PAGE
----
All tires should be new and/or upgraded and in tip top shape. This means opting for a good brand with strong thread. Used tires, and even tires that an RV comes with, can be scary. And thus, should be used with caution.
Don’t forget to bring along a spare tire as well. You never know what you’ll encounter on the road that could cause a blow out of even the best tires!
What You Need to Take on Your RV Camping Trip
When you’re busy packing for your RV camping trip, there are some essential items that you need to take with you for convenience and comfort.
However, before you pack these things, make sure that they’re not already included if you’re renting an RV.
First Time RV Camping Essentials
- Bedding, this includes a comforter, sleeping bags, sheets, pillow cases, and pillows.
- Washcloths and towels.
- Dish towels.
- Cleaning supplies, this includes dish soap, a sponge, a broom and dust pan, and all-purpose cleaner.
- Meal-specific items and cookware, thus includes a can opener, a colander, steak knives, and a bottle opener.
- Trash bags.
- Drinking glasses and coffee mugs.
- Silverware and dishware.
- Camping chairs.
- Light sources, this includes a headlamp, flashlight, and lantern.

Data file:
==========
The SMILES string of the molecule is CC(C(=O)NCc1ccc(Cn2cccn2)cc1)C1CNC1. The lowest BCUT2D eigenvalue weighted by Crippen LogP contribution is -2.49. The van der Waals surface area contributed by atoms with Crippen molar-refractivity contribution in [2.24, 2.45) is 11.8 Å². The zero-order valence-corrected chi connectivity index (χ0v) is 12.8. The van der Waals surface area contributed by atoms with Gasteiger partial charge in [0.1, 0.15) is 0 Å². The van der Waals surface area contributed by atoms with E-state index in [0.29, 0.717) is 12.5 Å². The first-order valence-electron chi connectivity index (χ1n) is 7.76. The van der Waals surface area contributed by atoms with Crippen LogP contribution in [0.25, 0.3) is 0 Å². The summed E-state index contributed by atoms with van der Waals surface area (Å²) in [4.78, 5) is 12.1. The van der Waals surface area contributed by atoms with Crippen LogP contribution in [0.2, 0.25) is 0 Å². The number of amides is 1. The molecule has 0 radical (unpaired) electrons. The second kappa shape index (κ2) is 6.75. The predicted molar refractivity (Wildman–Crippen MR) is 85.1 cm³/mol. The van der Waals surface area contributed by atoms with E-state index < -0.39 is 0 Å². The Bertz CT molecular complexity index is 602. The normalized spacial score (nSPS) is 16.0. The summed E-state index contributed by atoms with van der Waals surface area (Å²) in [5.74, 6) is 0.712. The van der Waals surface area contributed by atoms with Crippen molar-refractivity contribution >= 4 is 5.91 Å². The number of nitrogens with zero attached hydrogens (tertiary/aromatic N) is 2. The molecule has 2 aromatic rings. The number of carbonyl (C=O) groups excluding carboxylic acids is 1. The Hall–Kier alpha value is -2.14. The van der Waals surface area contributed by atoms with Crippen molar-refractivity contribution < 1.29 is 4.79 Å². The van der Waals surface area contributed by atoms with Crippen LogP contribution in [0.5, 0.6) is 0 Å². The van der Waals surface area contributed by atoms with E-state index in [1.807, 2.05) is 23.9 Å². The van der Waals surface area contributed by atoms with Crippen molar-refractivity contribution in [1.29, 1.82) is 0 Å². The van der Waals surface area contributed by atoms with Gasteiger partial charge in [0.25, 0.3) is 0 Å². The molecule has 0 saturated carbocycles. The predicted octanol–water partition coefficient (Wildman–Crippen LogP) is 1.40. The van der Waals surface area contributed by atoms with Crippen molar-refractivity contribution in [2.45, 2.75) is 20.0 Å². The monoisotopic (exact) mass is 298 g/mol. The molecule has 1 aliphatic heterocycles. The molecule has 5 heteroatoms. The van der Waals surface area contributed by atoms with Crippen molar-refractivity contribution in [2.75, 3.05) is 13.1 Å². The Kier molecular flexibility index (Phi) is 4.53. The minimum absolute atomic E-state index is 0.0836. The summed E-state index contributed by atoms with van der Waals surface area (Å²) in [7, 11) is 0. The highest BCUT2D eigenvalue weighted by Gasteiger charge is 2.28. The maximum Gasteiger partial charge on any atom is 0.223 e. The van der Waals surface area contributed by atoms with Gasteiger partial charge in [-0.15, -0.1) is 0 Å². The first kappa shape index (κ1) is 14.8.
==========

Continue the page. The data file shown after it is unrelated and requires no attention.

- If there isn’t an auto-leveling system in the RV, take leveling jacks with.
- If you’re camping when there’s cold weather, take a space heater with- even if your RV is heated.
- Laundry bags to separate the dirty clothes from the clean ones.
- At least one small water tank (a couple gallons or more), in case of emergency.
Also, if you want to have the freedom to leave the campsite and enjoy activities during the day, consider towing a vehicle behind your RV. Otherwise, stick to walking.
However, many RV rental companies do allow for the towing of a vehicle behind their rented RV’s.
Don’t Practice Spontaneity
If your home is on wheels, or if you’re just going for a trip – whether your RV has been purchased or rented, you may have the urge to practice spontaneity. It’s best to have a solid plan for your trip, especially when you’re just starting out.
Having a solid plan includes the following :
- Budget – this includes food, entertainment, and overnight stays.
- Food Supply – this includes purchasing food and eating out.
- The Trip’s Route – this includes the route that you’re planning to travel on and alternative options to take for this route.
- Stops – this includes the places that you want to see along the trip’s route.
- Campgrounds – this includes at what point you’ll be calling it a night and taking an overnight stay.